So I post a lengthy response to your question to me, and you respond that my answer does not "to an extent... balance with the whole of what has been litigated," posting a quote about something that you say is new to you, which you clearly do not understand in the context of my answer, and the pertinence of which you otherwise do not make clear, providing a link to the source that doesn't work, and mentioning some obscure references with no explanation or argument of your own. Then you announce that you're done. That's it?
  18. Does anyone know if there is a waiver process to the payment protection requirements in 28.102-1(b) (please see below). 28.102-1(a) references a waiver option, but (b) doesn't appear to, but given the small dollar amount I find it hard to believe there isn't one. I'm still researching this and my legal office is my next stop, but was hoping someone here might have a quick answer - thanks!!! Mike 28.102-1 General. (a) 40 U.S.C. chapter 31, subchapter III, Bonds (formerly known as the Miller Act), requires performance and payment bonds for any construction contract exceeding $150,000, except that this requirement may be waived— (1) By the contracting officer for as much of the work as is to be performed in a foreign country upon finding that it is impracticable for the contractor to furnish such bond; or (2) As otherwise authorized by the Bonds statute or other law. (b)(1) Pursuant to 40 U.S.C. 3132, for construction contracts greater than $35,000, but not greater than $150,000, the contracting officer shall select two or more of the following payment protections, giving particular consideration to inclusion of an irrevocable letter of credit as one of the selected alternatives:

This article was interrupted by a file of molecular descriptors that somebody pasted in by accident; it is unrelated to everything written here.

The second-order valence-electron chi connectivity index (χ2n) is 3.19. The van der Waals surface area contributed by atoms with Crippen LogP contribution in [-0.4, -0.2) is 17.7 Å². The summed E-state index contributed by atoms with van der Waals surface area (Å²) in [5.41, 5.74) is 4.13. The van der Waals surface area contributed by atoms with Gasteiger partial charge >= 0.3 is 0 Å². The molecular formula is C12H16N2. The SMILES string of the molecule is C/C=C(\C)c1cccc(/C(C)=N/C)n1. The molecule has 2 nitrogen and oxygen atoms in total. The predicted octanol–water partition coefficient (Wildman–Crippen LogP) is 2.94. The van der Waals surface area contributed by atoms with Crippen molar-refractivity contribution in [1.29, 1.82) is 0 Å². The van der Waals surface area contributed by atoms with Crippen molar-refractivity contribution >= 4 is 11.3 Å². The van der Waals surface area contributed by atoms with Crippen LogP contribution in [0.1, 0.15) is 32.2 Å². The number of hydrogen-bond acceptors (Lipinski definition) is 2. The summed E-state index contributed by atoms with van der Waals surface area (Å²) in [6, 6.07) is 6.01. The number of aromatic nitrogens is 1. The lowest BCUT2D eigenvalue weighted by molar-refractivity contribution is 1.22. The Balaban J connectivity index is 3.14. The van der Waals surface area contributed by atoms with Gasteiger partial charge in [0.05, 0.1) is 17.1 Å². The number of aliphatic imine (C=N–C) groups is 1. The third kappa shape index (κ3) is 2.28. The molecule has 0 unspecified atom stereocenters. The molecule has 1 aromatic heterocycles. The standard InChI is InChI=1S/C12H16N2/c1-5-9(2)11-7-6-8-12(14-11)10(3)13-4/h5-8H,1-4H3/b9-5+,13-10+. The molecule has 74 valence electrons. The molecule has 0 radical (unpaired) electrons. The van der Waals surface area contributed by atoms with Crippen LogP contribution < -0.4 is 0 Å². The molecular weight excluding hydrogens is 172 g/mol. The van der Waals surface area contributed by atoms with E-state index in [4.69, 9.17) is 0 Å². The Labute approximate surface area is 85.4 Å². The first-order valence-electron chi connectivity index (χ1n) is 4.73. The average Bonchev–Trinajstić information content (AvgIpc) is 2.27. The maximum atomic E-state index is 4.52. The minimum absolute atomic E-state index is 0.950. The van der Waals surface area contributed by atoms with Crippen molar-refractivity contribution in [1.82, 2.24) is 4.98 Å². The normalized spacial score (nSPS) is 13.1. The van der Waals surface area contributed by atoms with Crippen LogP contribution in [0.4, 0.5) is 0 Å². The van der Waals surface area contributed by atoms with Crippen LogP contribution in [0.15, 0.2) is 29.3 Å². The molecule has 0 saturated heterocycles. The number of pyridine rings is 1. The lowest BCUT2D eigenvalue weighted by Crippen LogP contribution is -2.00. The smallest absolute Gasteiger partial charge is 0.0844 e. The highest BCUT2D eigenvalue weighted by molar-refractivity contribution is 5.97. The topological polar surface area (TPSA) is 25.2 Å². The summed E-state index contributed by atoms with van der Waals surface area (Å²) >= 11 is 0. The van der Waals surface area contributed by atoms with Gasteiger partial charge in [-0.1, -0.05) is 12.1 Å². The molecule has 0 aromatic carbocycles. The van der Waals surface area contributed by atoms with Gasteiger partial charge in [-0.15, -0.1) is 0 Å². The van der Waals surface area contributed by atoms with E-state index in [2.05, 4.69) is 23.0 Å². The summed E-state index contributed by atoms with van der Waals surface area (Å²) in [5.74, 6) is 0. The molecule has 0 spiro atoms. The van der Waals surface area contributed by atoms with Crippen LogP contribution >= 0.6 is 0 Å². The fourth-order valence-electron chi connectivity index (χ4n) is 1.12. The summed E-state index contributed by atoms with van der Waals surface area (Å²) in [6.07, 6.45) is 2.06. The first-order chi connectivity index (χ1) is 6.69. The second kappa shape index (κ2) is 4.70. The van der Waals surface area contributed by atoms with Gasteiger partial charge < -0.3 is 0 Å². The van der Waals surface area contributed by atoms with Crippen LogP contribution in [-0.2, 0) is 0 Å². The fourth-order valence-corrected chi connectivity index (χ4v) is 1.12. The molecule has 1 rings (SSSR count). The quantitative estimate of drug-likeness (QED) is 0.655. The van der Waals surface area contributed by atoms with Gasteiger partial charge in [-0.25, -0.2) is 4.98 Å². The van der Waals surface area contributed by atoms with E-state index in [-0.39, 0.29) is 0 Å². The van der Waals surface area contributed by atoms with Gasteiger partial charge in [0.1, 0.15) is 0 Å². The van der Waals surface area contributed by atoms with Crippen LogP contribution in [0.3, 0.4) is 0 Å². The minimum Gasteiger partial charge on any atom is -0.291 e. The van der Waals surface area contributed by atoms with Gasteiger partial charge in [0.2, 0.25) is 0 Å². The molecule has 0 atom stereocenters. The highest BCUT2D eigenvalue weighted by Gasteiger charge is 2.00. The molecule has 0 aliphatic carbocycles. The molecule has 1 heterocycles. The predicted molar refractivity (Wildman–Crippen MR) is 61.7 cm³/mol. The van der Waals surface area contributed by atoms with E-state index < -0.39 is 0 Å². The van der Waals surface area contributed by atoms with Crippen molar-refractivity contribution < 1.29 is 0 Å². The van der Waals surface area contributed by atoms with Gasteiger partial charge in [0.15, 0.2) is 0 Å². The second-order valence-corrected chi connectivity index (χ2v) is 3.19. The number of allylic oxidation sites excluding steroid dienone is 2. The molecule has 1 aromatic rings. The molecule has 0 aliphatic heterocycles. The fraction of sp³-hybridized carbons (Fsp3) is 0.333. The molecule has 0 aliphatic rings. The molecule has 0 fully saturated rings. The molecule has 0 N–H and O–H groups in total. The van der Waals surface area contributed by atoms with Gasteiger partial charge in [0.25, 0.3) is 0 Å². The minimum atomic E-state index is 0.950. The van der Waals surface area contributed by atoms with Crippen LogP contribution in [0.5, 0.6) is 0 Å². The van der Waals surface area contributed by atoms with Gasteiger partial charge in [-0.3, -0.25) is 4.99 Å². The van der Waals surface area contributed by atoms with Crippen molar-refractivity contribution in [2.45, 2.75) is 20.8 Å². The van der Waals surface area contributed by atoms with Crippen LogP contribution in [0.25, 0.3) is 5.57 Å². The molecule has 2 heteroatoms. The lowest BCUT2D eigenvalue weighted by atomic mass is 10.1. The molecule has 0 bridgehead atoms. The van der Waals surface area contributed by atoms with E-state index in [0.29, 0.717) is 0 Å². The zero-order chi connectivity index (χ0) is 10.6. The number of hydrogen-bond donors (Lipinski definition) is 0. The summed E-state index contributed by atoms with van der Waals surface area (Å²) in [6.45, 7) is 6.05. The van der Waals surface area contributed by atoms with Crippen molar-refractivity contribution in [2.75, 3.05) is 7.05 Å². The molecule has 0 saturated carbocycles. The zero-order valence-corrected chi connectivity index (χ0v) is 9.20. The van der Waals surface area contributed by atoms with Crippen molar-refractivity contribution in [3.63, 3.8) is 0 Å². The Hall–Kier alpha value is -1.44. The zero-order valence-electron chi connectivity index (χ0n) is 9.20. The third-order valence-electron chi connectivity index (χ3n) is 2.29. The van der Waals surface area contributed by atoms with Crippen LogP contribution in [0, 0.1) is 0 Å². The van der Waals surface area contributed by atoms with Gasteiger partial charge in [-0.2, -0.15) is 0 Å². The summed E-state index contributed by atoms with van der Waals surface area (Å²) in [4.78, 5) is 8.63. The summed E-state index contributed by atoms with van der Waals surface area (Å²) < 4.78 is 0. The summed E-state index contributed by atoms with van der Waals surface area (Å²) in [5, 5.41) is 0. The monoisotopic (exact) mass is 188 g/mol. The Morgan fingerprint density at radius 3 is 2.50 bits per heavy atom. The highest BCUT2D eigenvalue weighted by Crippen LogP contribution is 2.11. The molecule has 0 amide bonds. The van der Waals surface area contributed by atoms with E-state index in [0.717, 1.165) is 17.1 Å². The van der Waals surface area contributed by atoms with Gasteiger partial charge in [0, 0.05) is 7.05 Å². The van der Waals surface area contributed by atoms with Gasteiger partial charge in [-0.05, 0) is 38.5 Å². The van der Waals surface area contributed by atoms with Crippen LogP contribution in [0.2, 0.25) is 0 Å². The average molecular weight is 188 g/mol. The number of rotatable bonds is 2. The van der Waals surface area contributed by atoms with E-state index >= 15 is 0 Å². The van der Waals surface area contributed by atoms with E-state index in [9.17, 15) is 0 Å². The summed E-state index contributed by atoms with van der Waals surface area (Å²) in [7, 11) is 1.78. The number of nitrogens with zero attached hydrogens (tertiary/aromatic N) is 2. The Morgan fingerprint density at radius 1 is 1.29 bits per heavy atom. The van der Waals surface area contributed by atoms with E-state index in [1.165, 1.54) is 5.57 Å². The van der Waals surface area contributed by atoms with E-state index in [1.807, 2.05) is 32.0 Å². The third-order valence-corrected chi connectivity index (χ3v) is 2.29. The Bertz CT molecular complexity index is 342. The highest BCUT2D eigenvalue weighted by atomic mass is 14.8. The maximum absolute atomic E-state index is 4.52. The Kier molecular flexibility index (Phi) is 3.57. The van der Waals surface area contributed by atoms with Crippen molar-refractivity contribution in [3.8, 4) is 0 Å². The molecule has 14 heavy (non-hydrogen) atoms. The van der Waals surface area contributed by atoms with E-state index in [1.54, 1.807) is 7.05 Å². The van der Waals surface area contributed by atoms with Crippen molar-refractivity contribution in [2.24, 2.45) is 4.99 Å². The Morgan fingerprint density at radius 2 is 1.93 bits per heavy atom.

19. What laws apply to the US. Mint?